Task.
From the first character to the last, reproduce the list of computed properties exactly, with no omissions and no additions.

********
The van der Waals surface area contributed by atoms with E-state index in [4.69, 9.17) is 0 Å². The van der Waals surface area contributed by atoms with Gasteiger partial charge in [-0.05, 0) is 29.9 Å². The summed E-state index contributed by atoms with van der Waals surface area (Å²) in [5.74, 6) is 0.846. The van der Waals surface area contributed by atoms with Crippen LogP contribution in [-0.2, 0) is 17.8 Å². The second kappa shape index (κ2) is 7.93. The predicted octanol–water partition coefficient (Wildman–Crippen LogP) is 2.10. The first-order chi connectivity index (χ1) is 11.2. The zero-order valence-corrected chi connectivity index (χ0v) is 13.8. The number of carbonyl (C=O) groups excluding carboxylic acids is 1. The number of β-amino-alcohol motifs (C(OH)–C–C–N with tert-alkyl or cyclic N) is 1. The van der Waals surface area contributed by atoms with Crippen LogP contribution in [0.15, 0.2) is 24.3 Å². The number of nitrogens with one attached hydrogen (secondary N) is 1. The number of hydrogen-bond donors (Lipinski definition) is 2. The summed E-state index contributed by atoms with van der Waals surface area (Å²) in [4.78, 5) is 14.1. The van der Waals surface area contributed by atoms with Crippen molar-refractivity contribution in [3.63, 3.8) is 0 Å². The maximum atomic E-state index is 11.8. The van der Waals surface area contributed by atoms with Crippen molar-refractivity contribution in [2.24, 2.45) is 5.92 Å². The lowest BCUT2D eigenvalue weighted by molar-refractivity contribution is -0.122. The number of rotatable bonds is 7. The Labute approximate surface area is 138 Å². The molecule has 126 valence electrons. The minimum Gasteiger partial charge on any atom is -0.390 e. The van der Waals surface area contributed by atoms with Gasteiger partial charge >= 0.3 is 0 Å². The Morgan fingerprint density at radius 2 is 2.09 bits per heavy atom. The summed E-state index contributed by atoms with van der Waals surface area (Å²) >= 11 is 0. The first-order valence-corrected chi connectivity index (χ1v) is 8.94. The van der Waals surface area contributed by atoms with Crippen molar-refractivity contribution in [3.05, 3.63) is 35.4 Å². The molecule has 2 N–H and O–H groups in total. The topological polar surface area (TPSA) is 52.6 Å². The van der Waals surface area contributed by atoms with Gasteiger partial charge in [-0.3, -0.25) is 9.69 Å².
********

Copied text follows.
The van der Waals surface area contributed by atoms with E-state index in [4.69, 9.17) is 0 Å². The van der Waals surface area contributed by atoms with Gasteiger partial charge in [-0.05, 0) is 29.9 Å². The summed E-state index contributed by atoms with van der Waals surface area (Å²) in [5.74, 6) is 0.846. The van der Waals surface area contributed by atoms with Crippen LogP contribution in [-0.2, 0) is 17.8 Å². The second kappa shape index (κ2) is 7.93. The predicted octanol–water partition coefficient (Wildman–Crippen LogP) is 2.10. The first-order chi connectivity index (χ1) is 11.2. The zero-order valence-corrected chi connectivity index (χ0v) is 13.8. The number of carbonyl (C=O) groups excluding carboxylic acids is 1. The number of β-amino-alcohol motifs (C(OH)–C–C–N with tert-alkyl or cyclic N) is 1. The van der Waals surface area contributed by atoms with Crippen LogP contribution in [0.15, 0.2) is 24.3 Å². The number of nitrogens with one attached hydrogen (secondary N) is 1. The number of hydrogen-bond donors (Lipinski definition) is 2. The summed E-state index contributed by atoms with van der Waals surface area (Å²) in [4.78, 5) is 14.1. The van der Waals surface area contributed by atoms with Crippen molar-refractivity contribution in [3.63, 3.8) is 0 Å². The maximum atomic E-state index is 11.8. The van der Waals surface area contributed by atoms with Crippen molar-refractivity contribution in [2.24, 2.45) is 5.92 Å². The lowest BCUT2D eigenvalue weighted by molar-refractivity contribution is -0.122. The number of rotatable bonds is 7. The Labute approximate surface area is 138 Å². The molecule has 126 valence electrons. The minimum Gasteiger partial charge on any atom is -0.390 e. The van der Waals surface area contributed by atoms with Gasteiger partial charge >= 0.3 is 0 Å². The Morgan fingerprint density at radius 2 is 2.09 bits per heavy atom. The summed E-state index contributed by atoms with van der Waals surface area (Å²) >= 11 is 0. The first-order valence-corrected chi connectivity index (χ1v) is 8.94. The van der Waals surface area contributed by atoms with Crippen molar-refractivity contribution in [3.05, 3.63) is 35.4 Å². The molecule has 2 N–H and O–H groups in total. The topological polar surface area (TPSA) is 52.6 Å². The van der Waals surface area contributed by atoms with Gasteiger partial charge in [-0.3, -0.25) is 9.69 Å².